Publication Date

10-1-1997

Abstract

[Excerpt] We are on the verge of a worldwide restructuring of compensation and reward systems. Even long established, seemingly carved-in-granite cultural norms, such as lifetime employment in Japan and industry-wide bargaining in Germany, are weakening in response to the pressures of a global economy. So also are our previously hard-and-fast assumptions about international compensation -- the idea that pay systems should keep expatriates “economically whole” and the notion that local compensation should be tailored to fit national cultures.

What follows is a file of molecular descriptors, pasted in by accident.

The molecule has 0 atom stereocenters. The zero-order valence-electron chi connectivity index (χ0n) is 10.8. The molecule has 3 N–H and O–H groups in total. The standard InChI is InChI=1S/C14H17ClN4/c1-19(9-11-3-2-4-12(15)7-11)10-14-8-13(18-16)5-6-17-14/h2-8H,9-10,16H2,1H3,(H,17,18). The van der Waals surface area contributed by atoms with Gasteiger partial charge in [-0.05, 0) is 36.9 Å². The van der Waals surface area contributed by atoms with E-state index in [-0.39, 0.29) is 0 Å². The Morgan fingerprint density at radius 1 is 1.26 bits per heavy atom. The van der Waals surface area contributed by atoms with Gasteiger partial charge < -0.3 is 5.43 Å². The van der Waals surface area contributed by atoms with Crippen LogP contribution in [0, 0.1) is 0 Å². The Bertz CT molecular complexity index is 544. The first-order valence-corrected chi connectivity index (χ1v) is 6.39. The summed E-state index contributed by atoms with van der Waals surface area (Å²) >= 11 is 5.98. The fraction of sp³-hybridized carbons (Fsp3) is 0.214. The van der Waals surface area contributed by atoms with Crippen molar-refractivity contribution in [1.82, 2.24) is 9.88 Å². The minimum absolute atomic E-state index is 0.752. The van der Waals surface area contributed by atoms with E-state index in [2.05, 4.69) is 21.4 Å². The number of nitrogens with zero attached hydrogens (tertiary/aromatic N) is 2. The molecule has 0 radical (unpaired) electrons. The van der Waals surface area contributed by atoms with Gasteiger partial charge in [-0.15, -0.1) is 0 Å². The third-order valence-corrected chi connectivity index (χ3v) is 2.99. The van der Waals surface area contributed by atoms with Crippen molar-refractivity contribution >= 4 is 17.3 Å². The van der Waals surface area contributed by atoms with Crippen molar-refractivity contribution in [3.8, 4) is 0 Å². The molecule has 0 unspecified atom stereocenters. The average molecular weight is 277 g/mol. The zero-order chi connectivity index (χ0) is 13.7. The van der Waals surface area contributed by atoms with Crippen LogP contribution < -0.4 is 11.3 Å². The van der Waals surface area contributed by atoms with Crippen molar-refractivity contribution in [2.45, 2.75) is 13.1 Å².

Comments

Suggested Citation
Bloom, M. C. & Milkovich, G. T. (1997). Rethinking international compensation: From expatriate and national cultures to strategic flexibility (CAHRS Working Paper #97-24). Ithaca, NY: Cornell University, School of Industrial and Labor Relations, Center for Advanced Human Resource Studies.
http://digitalcommons.ilr.cornell.edu/cahrswp/165